Being in a 1 to 1 environment has enabled me to explore new ways of teaching and helping students to model methods of good writing. I have struggled every year to engage the students with the beauty of writing by attempting to show how powerful effective writing can be, but also how engrossing it can be to evoke emotions from others via their own, personal contributions.
Every Friday, my Juniors and my Freshmen participate in “Get Your Blog on Friday” on our class blog. I use the word “our” because ownership of the blog by the students is vital to its success and the success of learning for the students. I show the students a video prompt as a starting point for their own posts. The students then post (an original piece of writing) and comment (responding to another student’s post). The experience has been truly a pathway of growth and revelation for me as a teacher, and for the students, it has become a way for them to have a voice in the world.
Last week, I implored my students to break out of the boring, “cookie cutter” way of writing that has been drummed into their heads very often by the same teachers who are asking for creativity. While it is important to understand good methodology in terms of writing, I have seen students’ trepidation about doing it (writing) wrong, and therefore, they tend to write “small.” They often find it difficult to share themselves with their audience, and they are often lost when it comes to evoking emotion via their words.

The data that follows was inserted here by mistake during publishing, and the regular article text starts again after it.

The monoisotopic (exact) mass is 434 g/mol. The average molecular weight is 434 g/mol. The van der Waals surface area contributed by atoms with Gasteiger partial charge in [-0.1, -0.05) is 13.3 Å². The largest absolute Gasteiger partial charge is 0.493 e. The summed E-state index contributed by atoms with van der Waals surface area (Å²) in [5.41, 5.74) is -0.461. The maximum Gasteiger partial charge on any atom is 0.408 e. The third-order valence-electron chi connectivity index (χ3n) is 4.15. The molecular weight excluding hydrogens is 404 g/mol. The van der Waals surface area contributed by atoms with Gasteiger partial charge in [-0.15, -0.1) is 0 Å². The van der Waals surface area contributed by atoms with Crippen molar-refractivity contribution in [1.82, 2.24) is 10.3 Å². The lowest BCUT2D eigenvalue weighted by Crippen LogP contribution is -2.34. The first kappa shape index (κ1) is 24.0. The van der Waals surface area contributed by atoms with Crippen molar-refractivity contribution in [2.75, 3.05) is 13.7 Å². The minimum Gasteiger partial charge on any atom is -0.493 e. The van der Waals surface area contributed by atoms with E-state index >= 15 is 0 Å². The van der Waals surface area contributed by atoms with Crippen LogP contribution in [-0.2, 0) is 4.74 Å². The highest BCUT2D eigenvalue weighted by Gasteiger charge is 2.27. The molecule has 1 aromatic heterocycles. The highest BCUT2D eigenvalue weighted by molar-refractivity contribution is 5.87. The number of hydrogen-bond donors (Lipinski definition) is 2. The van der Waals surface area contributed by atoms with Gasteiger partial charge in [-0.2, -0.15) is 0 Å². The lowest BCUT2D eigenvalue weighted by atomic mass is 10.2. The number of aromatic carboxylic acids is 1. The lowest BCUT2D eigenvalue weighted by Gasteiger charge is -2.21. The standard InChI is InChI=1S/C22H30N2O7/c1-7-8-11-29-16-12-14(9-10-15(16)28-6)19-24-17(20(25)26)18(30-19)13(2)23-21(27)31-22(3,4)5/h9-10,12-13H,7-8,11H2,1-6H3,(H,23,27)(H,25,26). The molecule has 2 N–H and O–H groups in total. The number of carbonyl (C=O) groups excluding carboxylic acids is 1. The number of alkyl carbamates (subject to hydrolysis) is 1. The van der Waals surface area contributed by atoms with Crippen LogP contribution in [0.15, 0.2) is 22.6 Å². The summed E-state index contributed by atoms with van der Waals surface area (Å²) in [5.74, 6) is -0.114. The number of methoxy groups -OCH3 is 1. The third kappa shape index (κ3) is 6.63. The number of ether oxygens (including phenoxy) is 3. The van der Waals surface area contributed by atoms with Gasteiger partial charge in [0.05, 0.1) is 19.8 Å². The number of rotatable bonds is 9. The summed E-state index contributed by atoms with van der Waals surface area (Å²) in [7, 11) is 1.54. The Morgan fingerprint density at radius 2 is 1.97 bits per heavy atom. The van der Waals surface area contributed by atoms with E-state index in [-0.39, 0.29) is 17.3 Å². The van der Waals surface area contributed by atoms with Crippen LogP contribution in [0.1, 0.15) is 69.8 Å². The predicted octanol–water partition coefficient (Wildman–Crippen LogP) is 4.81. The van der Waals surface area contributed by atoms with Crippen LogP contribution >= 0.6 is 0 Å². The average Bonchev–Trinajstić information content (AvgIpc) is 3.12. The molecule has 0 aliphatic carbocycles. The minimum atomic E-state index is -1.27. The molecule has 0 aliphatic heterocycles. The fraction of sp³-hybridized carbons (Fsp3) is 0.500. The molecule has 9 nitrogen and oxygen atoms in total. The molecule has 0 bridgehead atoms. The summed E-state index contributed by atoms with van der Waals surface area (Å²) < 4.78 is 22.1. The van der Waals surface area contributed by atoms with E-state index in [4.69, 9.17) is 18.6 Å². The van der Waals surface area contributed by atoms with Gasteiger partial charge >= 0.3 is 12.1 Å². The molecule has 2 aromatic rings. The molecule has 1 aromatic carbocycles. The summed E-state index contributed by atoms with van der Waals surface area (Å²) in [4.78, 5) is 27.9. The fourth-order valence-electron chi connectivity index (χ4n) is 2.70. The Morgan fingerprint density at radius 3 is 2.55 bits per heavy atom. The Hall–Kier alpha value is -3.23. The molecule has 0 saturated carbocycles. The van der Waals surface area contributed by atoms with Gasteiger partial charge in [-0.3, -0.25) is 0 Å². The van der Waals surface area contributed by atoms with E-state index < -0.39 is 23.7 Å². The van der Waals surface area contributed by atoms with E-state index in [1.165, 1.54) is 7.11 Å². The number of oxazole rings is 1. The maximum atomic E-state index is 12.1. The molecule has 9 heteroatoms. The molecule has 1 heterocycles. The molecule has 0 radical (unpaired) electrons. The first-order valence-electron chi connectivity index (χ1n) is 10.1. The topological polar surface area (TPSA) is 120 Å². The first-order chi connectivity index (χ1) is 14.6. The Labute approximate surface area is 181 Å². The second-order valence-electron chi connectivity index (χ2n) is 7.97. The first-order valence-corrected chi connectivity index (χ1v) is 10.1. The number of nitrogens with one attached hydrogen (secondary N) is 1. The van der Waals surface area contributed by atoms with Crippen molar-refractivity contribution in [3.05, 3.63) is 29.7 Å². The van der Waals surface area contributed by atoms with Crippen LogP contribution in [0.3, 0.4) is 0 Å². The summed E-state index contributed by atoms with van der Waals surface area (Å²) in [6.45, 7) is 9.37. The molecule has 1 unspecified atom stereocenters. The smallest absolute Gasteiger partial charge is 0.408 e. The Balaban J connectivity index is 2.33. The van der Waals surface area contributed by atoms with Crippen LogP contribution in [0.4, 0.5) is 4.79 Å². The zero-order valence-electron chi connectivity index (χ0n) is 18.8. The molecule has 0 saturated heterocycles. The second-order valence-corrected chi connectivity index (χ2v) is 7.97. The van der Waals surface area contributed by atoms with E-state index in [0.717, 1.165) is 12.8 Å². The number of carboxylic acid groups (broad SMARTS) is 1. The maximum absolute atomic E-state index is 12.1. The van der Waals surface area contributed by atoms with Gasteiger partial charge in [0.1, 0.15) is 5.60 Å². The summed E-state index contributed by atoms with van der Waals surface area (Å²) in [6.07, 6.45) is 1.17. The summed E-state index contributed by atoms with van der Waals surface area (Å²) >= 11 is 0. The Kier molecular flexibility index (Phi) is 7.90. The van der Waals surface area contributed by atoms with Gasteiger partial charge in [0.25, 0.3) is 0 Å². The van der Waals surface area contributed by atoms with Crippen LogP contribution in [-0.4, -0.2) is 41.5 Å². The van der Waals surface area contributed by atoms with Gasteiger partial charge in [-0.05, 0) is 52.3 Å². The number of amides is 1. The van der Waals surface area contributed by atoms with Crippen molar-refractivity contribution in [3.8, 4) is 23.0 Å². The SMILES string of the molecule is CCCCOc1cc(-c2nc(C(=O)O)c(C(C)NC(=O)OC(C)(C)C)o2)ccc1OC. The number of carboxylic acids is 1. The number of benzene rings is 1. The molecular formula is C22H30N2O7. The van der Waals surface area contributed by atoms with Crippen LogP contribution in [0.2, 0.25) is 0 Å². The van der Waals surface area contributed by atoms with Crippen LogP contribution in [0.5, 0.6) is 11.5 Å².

One student was having issues trying to get started on his blog post. “Mrs. Allen, I heard want you want us to do, but I’m still confused about how to respond to the video prompt.” I told him to go to the first page of our blog and gave him the names of three students whose posts were not only well written, but revealed something special in terms of the person who wrote them. He read the three posts, and looked up at me with watery eyes, and said, “I get it.” I have to admit that I was moved by his reaction. He was then able to write his finest blog post since we started blogging in October because he modeled good examples from his fellow classmates.
Student blogging is about reaching out to the world and reaching back to your past. Student blogging is about learning about your classmates and learning about yourself. Student blogging is about revelation, collaboration, and the power of teenagers and their voices in the writing universe.